A headline on the cover of a photography magazine caught my eye recently. “Compose the perfect landscape shot”, it read. A quick look inside revealed the usual advice about leading lines, rule of thirds, etc., etc. What the article didn’t reveal was anything about how the ‘perfect’ landscape photograph might look or, indeed, why you might want to make such an image in the first place. For me, and I imagine a lot of other people, if we were ever to produce such a thing there would be no point in bothering to make another image since any photographs after that would, necessarily, be inferior! It’s the striving to do better each time that keeps us going.
But what is perfection, anyway? Surely it’s very personal. There are those whose idea of perfection is consistently winning competitions at their local photography club. For others, it lies in making an image of a famous landscape ‘icon’ that is so technically proficient it garners unending praise on Flickr or other photo-sharing sites. For me, the ‘perfect’ landscape image is one that completely communicates everything that the photographer is trying to say; it’s about having a message and the means to put it across effectively. It’s about personal vision and this makes perfection a very elusive thing. How can you create the ‘perfect’ image if everyone has their own ideas about perfection? The answer is, you can’t. There is no such thing.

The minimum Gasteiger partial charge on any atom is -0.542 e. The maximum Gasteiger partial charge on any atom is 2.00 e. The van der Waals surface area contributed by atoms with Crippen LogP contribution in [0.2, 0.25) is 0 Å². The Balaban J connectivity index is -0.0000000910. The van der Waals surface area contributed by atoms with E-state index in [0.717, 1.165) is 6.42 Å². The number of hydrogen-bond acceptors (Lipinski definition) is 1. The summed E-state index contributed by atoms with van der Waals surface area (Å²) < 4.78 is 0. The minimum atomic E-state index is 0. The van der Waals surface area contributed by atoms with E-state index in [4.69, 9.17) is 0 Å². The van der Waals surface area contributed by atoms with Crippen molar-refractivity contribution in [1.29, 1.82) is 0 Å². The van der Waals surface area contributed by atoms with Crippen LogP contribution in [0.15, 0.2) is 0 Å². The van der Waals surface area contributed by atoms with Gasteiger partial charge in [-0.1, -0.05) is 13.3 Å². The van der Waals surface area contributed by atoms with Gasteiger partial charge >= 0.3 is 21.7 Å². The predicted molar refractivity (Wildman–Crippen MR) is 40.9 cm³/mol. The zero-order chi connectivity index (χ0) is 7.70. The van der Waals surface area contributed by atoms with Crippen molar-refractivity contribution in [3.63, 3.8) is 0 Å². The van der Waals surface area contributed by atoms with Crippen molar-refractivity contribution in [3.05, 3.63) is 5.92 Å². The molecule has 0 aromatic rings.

Of course, if you approach landscape photography with a checklist and manage to tick off every single item then that’s a sort of perfection. Except that is more akin to, say, accountancy than art.